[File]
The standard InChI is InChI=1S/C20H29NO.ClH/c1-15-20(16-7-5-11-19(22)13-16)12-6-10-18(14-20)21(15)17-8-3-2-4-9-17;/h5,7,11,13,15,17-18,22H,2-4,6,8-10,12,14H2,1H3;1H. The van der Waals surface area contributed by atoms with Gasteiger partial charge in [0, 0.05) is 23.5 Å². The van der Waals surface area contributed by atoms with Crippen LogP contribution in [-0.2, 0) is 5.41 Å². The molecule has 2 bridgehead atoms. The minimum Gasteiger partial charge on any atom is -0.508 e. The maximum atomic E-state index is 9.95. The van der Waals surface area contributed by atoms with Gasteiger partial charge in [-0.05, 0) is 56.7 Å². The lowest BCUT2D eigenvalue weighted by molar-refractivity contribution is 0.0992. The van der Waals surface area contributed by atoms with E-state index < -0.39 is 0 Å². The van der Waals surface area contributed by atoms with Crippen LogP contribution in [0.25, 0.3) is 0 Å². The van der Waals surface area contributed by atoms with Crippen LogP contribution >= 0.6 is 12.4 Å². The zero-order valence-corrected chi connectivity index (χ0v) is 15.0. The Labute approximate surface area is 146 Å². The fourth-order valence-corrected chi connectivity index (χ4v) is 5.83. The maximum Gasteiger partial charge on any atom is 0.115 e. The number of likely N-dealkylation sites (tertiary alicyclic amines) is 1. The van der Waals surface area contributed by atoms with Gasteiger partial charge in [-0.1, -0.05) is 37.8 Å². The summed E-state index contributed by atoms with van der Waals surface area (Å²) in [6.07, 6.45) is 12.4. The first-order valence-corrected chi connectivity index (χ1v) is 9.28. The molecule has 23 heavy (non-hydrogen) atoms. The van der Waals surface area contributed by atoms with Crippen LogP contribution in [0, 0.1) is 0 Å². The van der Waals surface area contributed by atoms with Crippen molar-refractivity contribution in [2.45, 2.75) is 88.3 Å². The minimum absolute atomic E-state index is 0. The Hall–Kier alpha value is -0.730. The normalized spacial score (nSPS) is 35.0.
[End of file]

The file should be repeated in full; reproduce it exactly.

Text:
The standard InChI is InChI=1S/C20H29NO.ClH/c1-15-20(16-7-5-11-19(22)13-16)12-6-10-18(14-20)21(15)17-8-3-2-4-9-17;/h5,7,11,13,15,17-18,22H,2-4,6,8-10,12,14H2,1H3;1H. The van der Waals surface area contributed by atoms with Gasteiger partial charge in [0, 0.05) is 23.5 Å². The van der Waals surface area contributed by atoms with Crippen LogP contribution in [-0.2, 0) is 5.41 Å². The molecule has 2 bridgehead atoms. The minimum Gasteiger partial charge on any atom is -0.508 e. The maximum atomic E-state index is 9.95. The van der Waals surface area contributed by atoms with Gasteiger partial charge in [-0.05, 0) is 56.7 Å². The lowest BCUT2D eigenvalue weighted by molar-refractivity contribution is 0.0992. The van der Waals surface area contributed by atoms with E-state index < -0.39 is 0 Å². The van der Waals surface area contributed by atoms with Crippen LogP contribution in [0.25, 0.3) is 0 Å². The van der Waals surface area contributed by atoms with Crippen LogP contribution >= 0.6 is 12.4 Å². The zero-order valence-corrected chi connectivity index (χ0v) is 15.0. The Labute approximate surface area is 146 Å². The fourth-order valence-corrected chi connectivity index (χ4v) is 5.83. The maximum Gasteiger partial charge on any atom is 0.115 e. The number of likely N-dealkylation sites (tertiary alicyclic amines) is 1. The van der Waals surface area contributed by atoms with Gasteiger partial charge in [-0.1, -0.05) is 37.8 Å². The summed E-state index contributed by atoms with van der Waals surface area (Å²) in [6.07, 6.45) is 12.4. The first-order valence-corrected chi connectivity index (χ1v) is 9.28. The molecule has 23 heavy (non-hydrogen) atoms. The van der Waals surface area contributed by atoms with Crippen LogP contribution in [0, 0.1) is 0 Å². The van der Waals surface area contributed by atoms with Crippen molar-refractivity contribution in [2.45, 2.75) is 88.3 Å². The minimum absolute atomic E-state index is 0. The Hall–Kier alpha value is -0.730. The normalized spacial score (nSPS) is 35.0.